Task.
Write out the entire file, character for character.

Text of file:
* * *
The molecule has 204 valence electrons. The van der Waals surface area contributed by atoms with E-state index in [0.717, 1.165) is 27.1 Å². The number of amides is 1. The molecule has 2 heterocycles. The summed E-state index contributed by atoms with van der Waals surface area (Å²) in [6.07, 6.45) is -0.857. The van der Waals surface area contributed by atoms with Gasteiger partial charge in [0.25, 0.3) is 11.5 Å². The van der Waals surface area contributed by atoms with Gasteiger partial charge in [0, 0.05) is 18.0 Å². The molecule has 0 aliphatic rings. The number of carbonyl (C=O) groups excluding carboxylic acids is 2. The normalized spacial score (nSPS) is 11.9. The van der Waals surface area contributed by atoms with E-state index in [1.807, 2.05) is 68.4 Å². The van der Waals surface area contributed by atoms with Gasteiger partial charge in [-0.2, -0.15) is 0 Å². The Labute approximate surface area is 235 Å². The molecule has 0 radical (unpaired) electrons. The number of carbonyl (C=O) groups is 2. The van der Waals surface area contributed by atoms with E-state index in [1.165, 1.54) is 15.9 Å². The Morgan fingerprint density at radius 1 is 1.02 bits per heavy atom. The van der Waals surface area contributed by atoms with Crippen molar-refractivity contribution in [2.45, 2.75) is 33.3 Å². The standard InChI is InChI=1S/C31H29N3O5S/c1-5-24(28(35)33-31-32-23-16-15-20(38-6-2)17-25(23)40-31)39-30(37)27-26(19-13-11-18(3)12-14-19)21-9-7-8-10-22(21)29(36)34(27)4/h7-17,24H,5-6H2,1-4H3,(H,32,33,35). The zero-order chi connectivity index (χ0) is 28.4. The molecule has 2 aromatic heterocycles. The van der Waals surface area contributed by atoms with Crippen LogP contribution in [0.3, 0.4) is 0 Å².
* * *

The molecule has 204 valence electrons. The van der Waals surface area contributed by atoms with E-state index in [0.717, 1.165) is 27.1 Å². The number of amides is 1. The molecule has 2 heterocycles. The summed E-state index contributed by atoms with van der Waals surface area (Å²) in [6.07, 6.45) is -0.857. The van der Waals surface area contributed by atoms with Gasteiger partial charge in [0.25, 0.3) is 11.5 Å². The van der Waals surface area contributed by atoms with Gasteiger partial charge in [0, 0.05) is 18.0 Å². The molecule has 0 aliphatic rings. The number of carbonyl (C=O) groups excluding carboxylic acids is 2. The normalized spacial score (nSPS) is 11.9. The van der Waals surface area contributed by atoms with E-state index in [1.807, 2.05) is 68.4 Å². The van der Waals surface area contributed by atoms with Gasteiger partial charge in [-0.2, -0.15) is 0 Å². The Labute approximate surface area is 235 Å². The molecule has 0 radical (unpaired) electrons. The number of carbonyl (C=O) groups is 2. The van der Waals surface area contributed by atoms with E-state index in [1.165, 1.54) is 15.9 Å². The Morgan fingerprint density at radius 1 is 1.02 bits per heavy atom. The van der Waals surface area contributed by atoms with Crippen molar-refractivity contribution in [2.45, 2.75) is 33.3 Å². The standard InChI is InChI=1S/C31H29N3O5S/c1-5-24(28(35)33-31-32-23-16-15-20(38-6-2)17-25(23)40-31)39-30(37)27-26(19-13-11-18(3)12-14-19)21-9-7-8-10-22(21)29(36)34(27)4/h7-17,24H,5-6H2,1-4H3,(H,32,33,35). The zero-order chi connectivity index (χ0) is 28.4. The molecule has 2 aromatic heterocycles. The van der Waals surface area contributed by atoms with Crippen LogP contribution in [0.3, 0.4) is 0 Å².